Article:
Manufacturing and trade news do not get much coverage in our mainstream press. Japanese obsess over trade data, as do the Chinese, Koreans, and most others who take manufacturing seriously. This is obvious from reading any of the mainstream and business-oriented newspapers overseas.
Ours? The focus is more on Wall Street, corporate profits, and finance. Our corporate media does not want to spend much time on the implications of large, chronic, and structural trade deficits, except for the predictable paeans to free trade, how much we benefit, and how boorishly stupid you are if you are not a committed free trader. Honest analyses of how we arrived at our current condition are rare; most commentary is ideologically driven tripe that contends workers are overpaid and investors need more profits.
To be sure, we have all read of the decline of American manufacturing. And for those who are determined to know, many websites and blogs, especially those hosted by academics, cover these subjects very well. But while complaints about Chinese currency manipulation and the hazards of doing business in China do get coverage, little is said in the mainstream media about the role of American corporations and how they turned over technology and manufacturing to China and other trade competitors, all in an effort to tap cheap labor, ignore the challenges and capital requirements of advanced manufacturing, boost short-term profits, and please the investor class.
As Chinese wages continue to climb, we are now seeing some evidence of a pick-up in US manufacturing. But a central conundrum remains: Should it be a matter of policy to promote the return of manufacturing to the US? Or is the market going to resolve domestic manufacturing, and perhaps give a boost to exports, without policy intervention?
It is hard to get enthusiastic about an improving manufacturing sector, especially in the face of new data. I once would have welcomed it more openly, but it is becoming increasingly clear that a global economy or neo-mercantilist trading partners are only secondary reasons. In other words, less blame should be attributed to cheap labor in China and more to the desire for cheap labor in the US. The current condition of the US, complete with massive trade and current account deficits, is the direct result of wealthy and well-connected purveyors of neo-liberal free markets. It is they who have hobbled government's essential regulatory role (derivatives anyone?) and facilitated the dominance of finance and the rentier class.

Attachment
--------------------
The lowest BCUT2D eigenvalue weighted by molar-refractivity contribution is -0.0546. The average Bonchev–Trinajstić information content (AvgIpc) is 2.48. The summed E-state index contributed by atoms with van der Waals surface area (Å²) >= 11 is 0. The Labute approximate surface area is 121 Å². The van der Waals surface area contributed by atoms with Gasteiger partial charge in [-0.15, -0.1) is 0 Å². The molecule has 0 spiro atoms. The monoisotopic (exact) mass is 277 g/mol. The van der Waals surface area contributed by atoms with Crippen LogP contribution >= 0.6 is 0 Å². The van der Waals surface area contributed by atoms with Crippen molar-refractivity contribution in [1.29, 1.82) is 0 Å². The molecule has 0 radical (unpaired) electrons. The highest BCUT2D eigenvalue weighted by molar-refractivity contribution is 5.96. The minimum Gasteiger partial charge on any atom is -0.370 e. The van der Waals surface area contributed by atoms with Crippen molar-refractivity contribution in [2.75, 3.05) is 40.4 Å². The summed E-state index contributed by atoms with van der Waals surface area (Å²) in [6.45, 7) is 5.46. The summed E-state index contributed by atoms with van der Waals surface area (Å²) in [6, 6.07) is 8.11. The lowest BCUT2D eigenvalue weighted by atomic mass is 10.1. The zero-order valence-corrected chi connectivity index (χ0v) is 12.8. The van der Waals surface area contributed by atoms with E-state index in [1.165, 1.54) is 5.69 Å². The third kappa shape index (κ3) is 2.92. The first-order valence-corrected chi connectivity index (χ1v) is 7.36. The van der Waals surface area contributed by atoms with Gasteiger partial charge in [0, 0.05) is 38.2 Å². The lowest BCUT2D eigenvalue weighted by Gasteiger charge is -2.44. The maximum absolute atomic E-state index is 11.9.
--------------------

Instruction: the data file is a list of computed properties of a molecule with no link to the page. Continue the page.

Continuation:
So there is little reason to think that newly created manufacturing jobs are going to pay very well. Neo-liberal policy wonks, along with right-wing politicians, have had a 30+ year run promoting ideas, policies, and legislation that has weakened labor unions, kept minimum wages low, undermined workers' rights and put into place an elaborate tax code that ensures that corporations will largely avoid taxes. All of that in addition to the glories of free and unfettered international trade.
All of which was always the goal. To the extent that corporations locate or relocate manufacturing in the US, it will only be in response to low wages, obscene tax giveaways from states, the absence of unions, and elaborate agreements with government officials that ensure corporations will continue to privatize the benefits and socialize that costs. If manufacturing does meaningfully increase in the US, it will only be
because wages have been driven down. If wages go up, even in accordance
with productivity gains, corporations will threaten to off-shore
production once again.